Preoperative X-ray, CT and MRI of the patient. a lateral radiographs show a vertebral collapse of L1 three months before surgery. b-d Sagittal MR images of lumbar spine display L1vertebral collapse without IVC three months before surgery. e-f Preoperative sagittal MR images show a fluid-containing IVC with high-signal intensity on T2-weighted images and STIR MR sequences. h Preoperative sagittal reconstruction CT scan shows a linear radiolucent shadow that is located adjacent to the upper endplate of L1collapsed vertebral body

Surgical treatment

Before surgery, we obtained the informed consent of the patient and her family to perform the operation. The patients were placed in a prone position under general anesthesia with somatosensory-evoked potentials and motor-evoked potentials for spinal cord monitoring. After the lesion was positioned with the C-arm, a standard posterior midline approach with subperiosteal stripping was used to expose the spinous processes, lamina, and facet joints. Considering the presence of osteoporosis in elder female patient, we performed a long segment pedicle screw fixation (Cox Spinal Screw-Rod System, Fule Science & Technology, Beijing, China) from T10-L3 to avoid implant failure (Fig. 2a). Then, a complete laminectomy-facetectomy was performed to decompress and fully visualize the dural sac. A temporary stabilizing rod was fixed on one side of the pedicle screws. On the contralateral side, the facet joints of the diseased vertebra were removed to reveal the pedicle. Then, the pedicle and vertebral body, including the superior and inferior disk, were piecemeal removed by rongeurs, osteotomes, or curettes. To our surprise, caseous necrosis and inflammatory granulation could be seen in the surgically resected lesions. The specimens were sent for pathologic examination. After osteotomy and debridement in anterior column at L1, we used a ‘off-the-shelf’ (OTS) three-dimensional (3D) printed artificial vertebral body (Fig. 2b-c, Beijing AK Medical Co., Ltd.) instead of various materials, such as bone grafts, mesh cages, or expandable titanium cages, to reconstruct sagittal alignment [9]. Based on preoperative 3D reconstruction of CT and MRI images, the artificial prosthesis was designed in conformity with the expected defects that may occur after the affected vertebral body resection.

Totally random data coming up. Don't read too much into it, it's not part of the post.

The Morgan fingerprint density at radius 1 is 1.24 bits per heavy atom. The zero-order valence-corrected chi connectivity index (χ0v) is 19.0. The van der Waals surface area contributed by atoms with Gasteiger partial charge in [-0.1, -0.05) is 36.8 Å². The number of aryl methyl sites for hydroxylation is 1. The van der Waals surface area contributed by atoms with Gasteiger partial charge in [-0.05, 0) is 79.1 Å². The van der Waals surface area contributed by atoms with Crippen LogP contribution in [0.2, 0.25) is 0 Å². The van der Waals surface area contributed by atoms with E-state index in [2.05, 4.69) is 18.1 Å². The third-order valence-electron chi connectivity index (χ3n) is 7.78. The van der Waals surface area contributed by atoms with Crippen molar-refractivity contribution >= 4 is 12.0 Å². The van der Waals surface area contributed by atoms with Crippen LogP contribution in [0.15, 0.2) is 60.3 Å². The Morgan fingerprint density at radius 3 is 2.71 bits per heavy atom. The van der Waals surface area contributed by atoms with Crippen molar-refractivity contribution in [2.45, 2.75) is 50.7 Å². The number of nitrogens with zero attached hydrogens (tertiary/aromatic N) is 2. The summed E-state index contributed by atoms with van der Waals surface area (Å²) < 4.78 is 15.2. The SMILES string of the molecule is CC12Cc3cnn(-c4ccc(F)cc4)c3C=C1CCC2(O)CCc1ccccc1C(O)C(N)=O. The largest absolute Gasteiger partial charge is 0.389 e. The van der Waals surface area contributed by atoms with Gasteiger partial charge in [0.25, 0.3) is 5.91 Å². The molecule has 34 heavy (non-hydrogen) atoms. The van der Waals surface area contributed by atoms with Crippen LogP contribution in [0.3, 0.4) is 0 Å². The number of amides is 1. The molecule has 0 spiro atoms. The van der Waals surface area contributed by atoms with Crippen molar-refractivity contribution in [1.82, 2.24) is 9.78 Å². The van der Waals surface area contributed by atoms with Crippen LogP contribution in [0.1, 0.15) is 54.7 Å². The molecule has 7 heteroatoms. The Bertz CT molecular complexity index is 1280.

Fig. 2

Intra- and post-operative radiographs (a-d). a Intraoperative lateral radiographs showed a linear IVC in L1(white arrow). b-c Posterior artificial vertebral body implantation with osteotomy and debridement at L1(white arrow). d Postoperative lateral radiograph shows good positioning of artificial vertebral body and pedicle screws. Pathological results (e-i). e Necrotic tissue (black arrow) and hematopoietic tissue (white arrow) (H & E stain, original magnification × 4). f Acid-fast bacillus (+) (black arrow) (acid-fast staining, original magnification × 40). i Acid-fast bacillus (+) (black arrow) (acid-fast staining, original magnification × 20). g epithelioid granuloma (H & E stain, original magnification × 20). h Caseous necrosis (H & E stain, original magnification × 40)

Pathologic results

Pathological examinations reported caseous necrosis tissue, epithelioid granuloma existed with the hyperplasia tissue and the acid-fast bacillus was also found (Fig. 2e-i).

Surgical outcomes

After surgery, the patient was treated with quadruple anti-tuberculous chemotherapy and hepatoprotective drug for 12 months and required to wear a brace for at least 3 months. Two weeks after surgery, the patient could walk and discharge from the hospital. Three months after surgery, the VAS scores decreased from preoperative 9 to 1 and the neurological function recovered to ASIA E. No internal fixation failure and recurrence of tuberculosis occur at last follow-up (Fig. 2d).